Brenton Thwaites stars as Nic Eastman in Will Eubank's new thriller, The Signal. (Focus Features)
William Eubank’s The Signal is a genre mash-up, combining an indie road-trip story with hard sci-fi elements. From the get-go it sounds like an interesting premise, as I’ve never seen or really thought about what an indie-drama-sci-fi would look like. To my disappointment, it’s not a great image, at least not for this picture.
The film opens on three twenty-somethings, a couple and their friend, making their way to California in a station wagon. It’s never really clear why they are going to California, only that the girl, Hayley (“Bates Motel”‘s Olivia Cooke), needs to get there. There isn’t much dialogue either, giving us just enough info to justify the action of the film as it happens. We don’t really know who these people are, where specifically they are going or why. They are just doing things, and I am supposed to believe the things are important and dramatic – which is decidedly not dramatic.
Because there is so little information exchange between characters, it’s difficult to really care about them or what’s happening to them. The main tension of the first half of the movie deals with the breakup between Haley and Nic (Maleficent‘s Brenton Thwaites), a plotline that has enough going on in it and a slow enough pace to warrant its own movie. Opening with a breakup is a really difficult thing to do since we don’t know either of these characters yet. The only chance for it to work is if more is revealed about them as time progresses or if the character is so likeable I don’t care about anything besides watching them. Unfortunately, The Signal does neither of these things, and so the breakup and general opening to the film falls flat.
Like I mentioned before, the film has some issues with tone and, arguably, its own identity. The sluggish first act is followed by an even slower second act, changing setting from the open road to an underground government facility. At this point, the change is welcome after a first act sparse of detail, though the facility quickly grows tiresome, spending the better part of the second act within its walls. What’s supposed to feel like an abandoned, lightly run facility ends up feeling over-lit and extremely stagey. There must be at least six or seven people in hazmat suits working there, yet only Laurence Fishburne has lines. I get that Eubank was going for the solitude vibe, but it just doesn’t work in this case. Instead, it leaves me wondering whether those actors are capable of delivering lines. Ultimately, it was a problem of being there too long; not long enough to stand as a film of its own, but too long for it to be a working part of another story.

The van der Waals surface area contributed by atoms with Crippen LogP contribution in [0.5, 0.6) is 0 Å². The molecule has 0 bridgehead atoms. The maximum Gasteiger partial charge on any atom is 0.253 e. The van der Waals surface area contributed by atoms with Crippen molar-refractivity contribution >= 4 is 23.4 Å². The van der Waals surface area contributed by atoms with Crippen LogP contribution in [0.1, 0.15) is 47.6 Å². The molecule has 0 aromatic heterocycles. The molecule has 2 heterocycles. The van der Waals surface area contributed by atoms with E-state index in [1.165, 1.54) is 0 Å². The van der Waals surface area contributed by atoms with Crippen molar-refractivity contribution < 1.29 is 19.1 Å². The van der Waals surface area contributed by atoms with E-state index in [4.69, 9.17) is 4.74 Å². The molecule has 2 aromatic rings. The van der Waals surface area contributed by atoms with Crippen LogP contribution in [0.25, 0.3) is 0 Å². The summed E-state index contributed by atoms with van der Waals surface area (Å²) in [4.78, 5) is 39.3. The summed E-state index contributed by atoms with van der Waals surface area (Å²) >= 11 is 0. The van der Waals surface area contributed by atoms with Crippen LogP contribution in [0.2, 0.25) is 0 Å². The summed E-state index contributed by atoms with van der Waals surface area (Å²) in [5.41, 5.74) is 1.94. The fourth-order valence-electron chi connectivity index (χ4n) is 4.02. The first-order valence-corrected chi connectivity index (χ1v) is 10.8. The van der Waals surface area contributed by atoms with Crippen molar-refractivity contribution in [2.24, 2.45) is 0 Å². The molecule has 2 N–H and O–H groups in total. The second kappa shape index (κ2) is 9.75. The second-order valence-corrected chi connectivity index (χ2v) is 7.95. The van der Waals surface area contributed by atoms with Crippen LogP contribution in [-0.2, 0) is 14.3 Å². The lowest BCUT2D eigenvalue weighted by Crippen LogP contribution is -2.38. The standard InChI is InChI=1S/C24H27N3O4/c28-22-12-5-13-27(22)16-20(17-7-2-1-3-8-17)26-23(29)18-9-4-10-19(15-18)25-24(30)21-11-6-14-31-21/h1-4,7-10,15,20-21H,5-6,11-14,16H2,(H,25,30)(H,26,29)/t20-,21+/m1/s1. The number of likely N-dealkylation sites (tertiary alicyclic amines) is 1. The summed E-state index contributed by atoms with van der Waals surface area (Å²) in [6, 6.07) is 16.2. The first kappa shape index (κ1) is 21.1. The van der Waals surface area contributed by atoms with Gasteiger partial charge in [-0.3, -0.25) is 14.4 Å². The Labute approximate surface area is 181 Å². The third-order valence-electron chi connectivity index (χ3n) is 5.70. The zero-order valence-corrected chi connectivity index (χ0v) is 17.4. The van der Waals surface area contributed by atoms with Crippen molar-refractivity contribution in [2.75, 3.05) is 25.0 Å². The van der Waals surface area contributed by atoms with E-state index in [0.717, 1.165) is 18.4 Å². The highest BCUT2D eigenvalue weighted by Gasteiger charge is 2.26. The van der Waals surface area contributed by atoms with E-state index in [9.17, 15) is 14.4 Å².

A lot of what ailed this film, besides the tone issues and lack of story/motivation, was the budget. Though I’ve been railing on the indie elements, the sci-fi elements worked well the few times they were showed. The scarcity of the sci-fi was no doubt a direct result of their paltry $2 million budget.
Now the indie elements are starting to make sense. Eubank opts to make his sci-fi vision 70-percent indie drama in order to cut costs and concentrate the rest of the budget into one balls-out sequence at the end that lasts not nearly long enough. It’s also placed at the very tail end of the film, making you wait until the very last second to reap the rewards of your patience. The effects were worth the wait for that last set-piece, but there just wasn’t enough of it.
When it isn’t being a high-concept sci-fi thriller, the camera work does its best to make up for the rest of its shortcomings. Though it’s shot beautifully, the film relies on the cinematography so much that the direction at times feels tacky. For instance, a moment when Fishburne’s character, Damon, pulls a gun out of a padded briefcase; it’s a cool image, and the briefcase adds suspense to the gun reveal, but for the most part it’s a silly image and hard to justify, especially since the only reason it was done was because it looked cool. Now, there isn’t anything wrong going down the hyper-stylized route, but you need to commit to it, otherwise it comes across as tacky. As it stands, the film takes itself too seriously as a romantic drama, creating a split between ultra-style and pensive storytelling – a divide that’s hard to take seriously.
I admire what he was trying to do in merging both genres, but in this case, its premise is strong enough that it doesn’t need the genre mash. The additional indie-ness doesn’t do anything to enhance the narrative, which makes me wonder why it was in there at all. Based on the story alone, The Signal could’ve easily existed as a straight sci-fi, which leads me to believe Eubank was more interested in alternative storytelling than telling a good one. I’m sure budget played a role, but considering all the tonal issues and lack of motivation, it’s clear that he should have paid more attention in writing the script than creating the film. I’m pretty sure the former is free.
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